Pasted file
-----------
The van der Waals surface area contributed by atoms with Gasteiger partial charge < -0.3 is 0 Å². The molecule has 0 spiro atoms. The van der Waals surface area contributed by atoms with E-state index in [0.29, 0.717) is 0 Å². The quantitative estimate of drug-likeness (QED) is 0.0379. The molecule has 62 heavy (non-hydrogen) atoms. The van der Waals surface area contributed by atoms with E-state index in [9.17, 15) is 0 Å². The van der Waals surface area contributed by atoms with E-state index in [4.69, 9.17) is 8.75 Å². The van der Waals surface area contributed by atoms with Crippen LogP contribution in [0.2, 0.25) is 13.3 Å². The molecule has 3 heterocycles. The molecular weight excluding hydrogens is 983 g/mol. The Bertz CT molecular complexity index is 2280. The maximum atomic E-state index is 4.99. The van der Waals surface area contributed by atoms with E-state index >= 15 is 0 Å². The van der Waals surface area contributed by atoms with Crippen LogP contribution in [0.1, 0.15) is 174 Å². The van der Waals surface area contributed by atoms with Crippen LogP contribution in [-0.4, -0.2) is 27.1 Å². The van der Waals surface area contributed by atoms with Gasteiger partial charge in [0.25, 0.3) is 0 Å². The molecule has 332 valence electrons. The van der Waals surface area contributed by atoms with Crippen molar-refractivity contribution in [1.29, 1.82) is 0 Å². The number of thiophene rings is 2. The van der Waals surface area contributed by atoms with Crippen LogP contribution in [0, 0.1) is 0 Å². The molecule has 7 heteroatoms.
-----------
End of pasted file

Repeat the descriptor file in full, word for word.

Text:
The van der Waals surface area contributed by atoms with Gasteiger partial charge < -0.3 is 0 Å². The molecule has 0 spiro atoms. The van der Waals surface area contributed by atoms with E-state index in [0.29, 0.717) is 0 Å². The quantitative estimate of drug-likeness (QED) is 0.0379. The molecule has 62 heavy (non-hydrogen) atoms. The van der Waals surface area contributed by atoms with E-state index in [9.17, 15) is 0 Å². The van der Waals surface area contributed by atoms with E-state index in [4.69, 9.17) is 8.75 Å². The van der Waals surface area contributed by atoms with Crippen LogP contribution in [0.2, 0.25) is 13.3 Å². The molecule has 3 heterocycles. The molecular weight excluding hydrogens is 983 g/mol. The Bertz CT molecular complexity index is 2280. The maximum atomic E-state index is 4.99. The van der Waals surface area contributed by atoms with E-state index >= 15 is 0 Å². The van der Waals surface area contributed by atoms with Crippen LogP contribution in [0.1, 0.15) is 174 Å². The van der Waals surface area contributed by atoms with Crippen LogP contribution in [-0.4, -0.2) is 27.1 Å². The van der Waals surface area contributed by atoms with Gasteiger partial charge in [0.25, 0.3) is 0 Å². The molecule has 332 valence electrons. The van der Waals surface area contributed by atoms with Crippen molar-refractivity contribution in [1.29, 1.82) is 0 Å². The number of thiophene rings is 2. The van der Waals surface area contributed by atoms with Crippen LogP contribution in [0, 0.1) is 0 Å². The molecule has 7 heteroatoms.